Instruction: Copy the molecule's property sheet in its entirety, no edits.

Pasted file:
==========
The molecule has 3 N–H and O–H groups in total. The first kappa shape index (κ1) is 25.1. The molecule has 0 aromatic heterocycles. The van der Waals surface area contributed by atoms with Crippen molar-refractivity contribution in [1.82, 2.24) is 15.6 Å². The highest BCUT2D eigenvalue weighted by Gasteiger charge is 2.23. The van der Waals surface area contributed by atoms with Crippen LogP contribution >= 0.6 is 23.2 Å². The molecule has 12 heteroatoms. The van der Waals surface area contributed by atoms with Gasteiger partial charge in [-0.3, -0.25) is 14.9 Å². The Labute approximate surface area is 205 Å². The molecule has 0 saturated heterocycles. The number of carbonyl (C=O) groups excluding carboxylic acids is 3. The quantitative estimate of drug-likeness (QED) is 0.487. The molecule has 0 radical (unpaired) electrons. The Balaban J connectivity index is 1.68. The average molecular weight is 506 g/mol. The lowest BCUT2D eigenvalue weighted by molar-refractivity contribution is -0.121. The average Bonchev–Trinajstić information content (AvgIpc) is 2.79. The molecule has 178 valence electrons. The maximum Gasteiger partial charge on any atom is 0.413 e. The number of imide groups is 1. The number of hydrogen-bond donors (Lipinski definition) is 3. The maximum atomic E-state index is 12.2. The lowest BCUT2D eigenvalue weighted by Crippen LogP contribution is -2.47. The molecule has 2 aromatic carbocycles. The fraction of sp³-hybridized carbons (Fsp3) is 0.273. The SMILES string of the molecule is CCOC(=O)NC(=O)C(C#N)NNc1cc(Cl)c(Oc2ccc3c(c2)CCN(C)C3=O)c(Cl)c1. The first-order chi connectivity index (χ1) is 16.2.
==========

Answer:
The molecule has 3 N–H and O–H groups in total. The first kappa shape index (κ1) is 25.1. The molecule has 0 aromatic heterocycles. The van der Waals surface area contributed by atoms with Crippen molar-refractivity contribution in [1.82, 2.24) is 15.6 Å². The highest BCUT2D eigenvalue weighted by Gasteiger charge is 2.23. The van der Waals surface area contributed by atoms with Crippen LogP contribution >= 0.6 is 23.2 Å². The molecule has 12 heteroatoms. The van der Waals surface area contributed by atoms with Gasteiger partial charge in [-0.3, -0.25) is 14.9 Å². The Labute approximate surface area is 205 Å². The molecule has 0 saturated heterocycles. The number of carbonyl (C=O) groups excluding carboxylic acids is 3. The quantitative estimate of drug-likeness (QED) is 0.487. The molecule has 0 radical (unpaired) electrons. The Balaban J connectivity index is 1.68. The average molecular weight is 506 g/mol. The lowest BCUT2D eigenvalue weighted by molar-refractivity contribution is -0.121. The average Bonchev–Trinajstić information content (AvgIpc) is 2.79. The molecule has 178 valence electrons. The maximum Gasteiger partial charge on any atom is 0.413 e. The number of imide groups is 1. The number of hydrogen-bond donors (Lipinski definition) is 3. The maximum atomic E-state index is 12.2. The lowest BCUT2D eigenvalue weighted by Crippen LogP contribution is -2.47. The molecule has 2 aromatic carbocycles. The fraction of sp³-hybridized carbons (Fsp3) is 0.273. The SMILES string of the molecule is CCOC(=O)NC(=O)C(C#N)NNc1cc(Cl)c(Oc2ccc3c(c2)CCN(C)C3=O)c(Cl)c1. The first-order chi connectivity index (χ1) is 16.2.